Pakistan | Frontier Markets Focus

Author: Al Emid

Pakistan’s ability to attract both foreign direct and domestic investment fell dramatically during the past decade. Some of the reasons why still apply.   

Net inflows of foreign direct investment (FDI) into Pakistan grew to $5.4 billion in fiscal year 2008, then dropped 73% over the following five years, according to the US State Department. Since the Pakistan Muslim League‒Nawaz took office in June 2013, the net inflow has improved only slightly. From July 2013 through to March 2014, it reached $669.8 million, up 6% from $631.9 million for the same period a year earlier.

The downturn in investment also affected domestic outlays, according to Sakib Sherani, economist and CEO of market analysis firm Macro Economic Insights. “It’s not just the FDI. It’s the overall investment climate,” he says.

Several factors caused the drop—with the threat of terrorism heading the list, according to Huma Yusuf, senior analyst at Control Risks, a global risk consultancy. The country’s long-running energy shortage comes in a close second. Pakistan has a daily average 6000 megawatt hydroelectricity shortfall. Power outages in summer can last for 12 to 15 hours a day and 4 to 6 hours or more at other times, meaning that factories operate well below capacity.

The ongoing natural gas dispute—as the government has tried to raise rates and some suppliers have subsequently cut off supply—compounds the problem: Many industries had seen gas as an antidote to electricity shortages. Now a complicated system of gas allocation varies by sector and location. Further confusing the issue, bribery and political connections can lead a company to receive more gas than its formal allocation.

Specific incidents also compound investor apprehensions about Pakistan. In a case that ran from 2009 to 2013, the Pakistan Supreme Court voided a $500 million contract for the Reko Diq mining project, 75% controlled by a consortium consisting of Chilean company Antofagasta and Canadian firm Barrick Gold. “That was a very alarming disincentive,” Yusuf recalls, adding that the government is trying to reassure investors that such a fiasco will not happen again.

However, an investor with a long-term horizon and high risk tolerance could profit from several advantages Pakistan offers, starting with the size of its market. “It’s the sixth-largest country in the world [by population], and, more importantly, it has a growing middle class of 70 million people,” Yusuf says. Pakistan also has good demographics, since approximately two-thirds of the population are under 30 years of age. “[They] are going to be buying from you, not just for five years [but] for two generations at least, so it is a consistent market,” she says. The dividend also means a solid supply of labor for factories and other installations.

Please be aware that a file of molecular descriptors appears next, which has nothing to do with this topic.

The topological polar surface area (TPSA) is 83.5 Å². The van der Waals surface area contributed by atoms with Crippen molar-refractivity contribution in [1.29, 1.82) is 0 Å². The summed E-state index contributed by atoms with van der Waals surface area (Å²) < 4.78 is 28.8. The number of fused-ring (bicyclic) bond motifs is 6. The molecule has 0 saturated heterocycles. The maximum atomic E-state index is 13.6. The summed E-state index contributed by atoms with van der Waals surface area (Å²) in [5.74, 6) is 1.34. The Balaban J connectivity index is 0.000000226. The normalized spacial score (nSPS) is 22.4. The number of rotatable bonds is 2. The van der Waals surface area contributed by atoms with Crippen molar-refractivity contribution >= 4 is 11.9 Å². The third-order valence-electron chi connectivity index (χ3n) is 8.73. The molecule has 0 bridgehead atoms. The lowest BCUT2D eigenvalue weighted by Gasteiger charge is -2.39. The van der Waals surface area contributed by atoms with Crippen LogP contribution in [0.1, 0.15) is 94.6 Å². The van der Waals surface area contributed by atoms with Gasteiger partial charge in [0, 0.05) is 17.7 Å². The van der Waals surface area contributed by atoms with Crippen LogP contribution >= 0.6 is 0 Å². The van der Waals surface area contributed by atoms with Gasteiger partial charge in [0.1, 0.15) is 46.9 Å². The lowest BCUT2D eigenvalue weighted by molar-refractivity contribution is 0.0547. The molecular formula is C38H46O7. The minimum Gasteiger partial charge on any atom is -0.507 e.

Moreover, since January 2013, Pakistan has had a coherent antiterrorism program that has helped foreign investors feel more confident in the market—and that partially explains the increase in FDI. According to Yusuf, terrorists here have a specific
ideological agenda and so may attack government installations but not commercial and industrial infrastructure. “Most people do not go that extra step [of] figuring out the nuances,” Yusuf explains.


Location: Asia

Neighbors: India, Afghanistan, Iran, China

Capital city: Islamabad

Population (2014): 196.1 million

Official language: Urdu but English is commonly used in business and government

GDP per capita (2013): $1,299

GDP growth (2014): 3.7% forecast

Inflation (2013): 7.7%

Currency: Pakistan Rupee

Investment promotion agencies: Board of Investment

Investment incentives available? Some tax exemptions and reduced tariffs; export industries qualify for duty-free imports of raw materials.

Ease of Doing Business rank: 2014: 110 (out of 189)

Corruption Perceptions Index rank: 2013: 127 (out of 177)

Political risk: Continuing dispute over Kashmir

Security risk: Disagreements with India, terrorism


Wide choice of projects for FDI

Stable monetary system

Foreign-owned companies able to borrow from domestic banks

Investments gains and dividends can be fully repatriated


Discriminatory tax regime

Large number of refugees

Vulnerable to shifts in commodity prices

Widespread corruption

Sources: BBC Profile; Determinants of FDI: A Case Study of Pakistan, 1981-2009, Ahmad, Dr. Salman, Department of Management Studies, University of Central Punjab, Lahore; Economic Conditions of Pakistan and their Impact on FDI, Jamshaid, Amara, 2014, National Defense University, Islamabad; International Monetary Fund; State Bank of Pakistan; Transparency International; UNCTAD; US State Department; World Bank

For more information on Pakistan, check out our Country Economic Reports.



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